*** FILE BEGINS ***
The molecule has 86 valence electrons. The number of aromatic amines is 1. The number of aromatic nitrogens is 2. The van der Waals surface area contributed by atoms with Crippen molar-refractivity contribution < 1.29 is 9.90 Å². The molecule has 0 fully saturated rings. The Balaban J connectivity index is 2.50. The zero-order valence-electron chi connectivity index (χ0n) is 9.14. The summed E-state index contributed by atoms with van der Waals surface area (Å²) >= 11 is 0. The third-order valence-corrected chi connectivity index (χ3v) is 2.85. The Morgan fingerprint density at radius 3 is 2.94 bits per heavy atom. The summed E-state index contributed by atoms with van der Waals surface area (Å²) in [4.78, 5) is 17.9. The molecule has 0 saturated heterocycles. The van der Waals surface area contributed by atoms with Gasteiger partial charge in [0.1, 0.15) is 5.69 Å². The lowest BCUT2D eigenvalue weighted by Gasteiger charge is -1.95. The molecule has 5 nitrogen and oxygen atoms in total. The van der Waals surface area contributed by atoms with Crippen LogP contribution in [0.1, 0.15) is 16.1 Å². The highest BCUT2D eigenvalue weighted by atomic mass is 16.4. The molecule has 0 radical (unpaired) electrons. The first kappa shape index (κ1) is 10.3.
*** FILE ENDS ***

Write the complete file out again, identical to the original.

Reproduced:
The molecule has 86 valence electrons. The number of aromatic amines is 1. The number of aromatic nitrogens is 2. The van der Waals surface area contributed by atoms with Crippen molar-refractivity contribution < 1.29 is 9.90 Å². The molecule has 0 fully saturated rings. The Balaban J connectivity index is 2.50. The zero-order valence-electron chi connectivity index (χ0n) is 9.14. The summed E-state index contributed by atoms with van der Waals surface area (Å²) >= 11 is 0. The third-order valence-corrected chi connectivity index (χ3v) is 2.85. The Morgan fingerprint density at radius 3 is 2.94 bits per heavy atom. The summed E-state index contributed by atoms with van der Waals surface area (Å²) in [4.78, 5) is 17.9. The molecule has 0 saturated heterocycles. The van der Waals surface area contributed by atoms with Gasteiger partial charge in [0.1, 0.15) is 5.69 Å². The lowest BCUT2D eigenvalue weighted by Gasteiger charge is -1.95. The molecule has 5 nitrogen and oxygen atoms in total. The van der Waals surface area contributed by atoms with Crippen LogP contribution in [0.1, 0.15) is 16.1 Å². The highest BCUT2D eigenvalue weighted by atomic mass is 16.4. The molecule has 0 radical (unpaired) electrons. The first kappa shape index (κ1) is 10.3.